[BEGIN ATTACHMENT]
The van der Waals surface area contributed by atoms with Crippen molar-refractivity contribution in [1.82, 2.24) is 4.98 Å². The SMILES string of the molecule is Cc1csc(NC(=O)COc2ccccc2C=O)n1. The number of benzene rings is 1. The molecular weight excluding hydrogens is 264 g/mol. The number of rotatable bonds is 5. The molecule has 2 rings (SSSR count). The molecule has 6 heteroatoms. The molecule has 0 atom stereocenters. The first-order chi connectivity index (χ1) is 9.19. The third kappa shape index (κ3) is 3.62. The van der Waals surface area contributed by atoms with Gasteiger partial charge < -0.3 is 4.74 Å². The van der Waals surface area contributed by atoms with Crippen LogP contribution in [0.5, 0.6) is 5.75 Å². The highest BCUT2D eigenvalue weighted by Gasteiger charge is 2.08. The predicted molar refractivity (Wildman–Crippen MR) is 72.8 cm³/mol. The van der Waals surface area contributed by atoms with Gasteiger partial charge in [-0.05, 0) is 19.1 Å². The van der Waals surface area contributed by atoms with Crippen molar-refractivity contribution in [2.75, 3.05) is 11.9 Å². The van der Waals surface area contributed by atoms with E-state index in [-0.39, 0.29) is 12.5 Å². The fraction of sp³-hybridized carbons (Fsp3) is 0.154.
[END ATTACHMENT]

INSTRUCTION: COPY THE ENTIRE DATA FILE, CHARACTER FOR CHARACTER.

The van der Waals surface area contributed by atoms with Crippen molar-refractivity contribution in [1.82, 2.24) is 4.98 Å². The SMILES string of the molecule is Cc1csc(NC(=O)COc2ccccc2C=O)n1. The number of benzene rings is 1. The molecular weight excluding hydrogens is 264 g/mol. The number of rotatable bonds is 5. The molecule has 2 rings (SSSR count). The molecule has 6 heteroatoms. The molecule has 0 atom stereocenters. The first-order chi connectivity index (χ1) is 9.19. The third kappa shape index (κ3) is 3.62. The van der Waals surface area contributed by atoms with Gasteiger partial charge < -0.3 is 4.74 Å². The van der Waals surface area contributed by atoms with Crippen LogP contribution in [0.5, 0.6) is 5.75 Å². The highest BCUT2D eigenvalue weighted by Gasteiger charge is 2.08. The predicted molar refractivity (Wildman–Crippen MR) is 72.8 cm³/mol. The van der Waals surface area contributed by atoms with Gasteiger partial charge in [-0.05, 0) is 19.1 Å². The van der Waals surface area contributed by atoms with Crippen molar-refractivity contribution in [2.75, 3.05) is 11.9 Å². The van der Waals surface area contributed by atoms with E-state index in [-0.39, 0.29) is 12.5 Å². The fraction of sp³-hybridized carbons (Fsp3) is 0.154.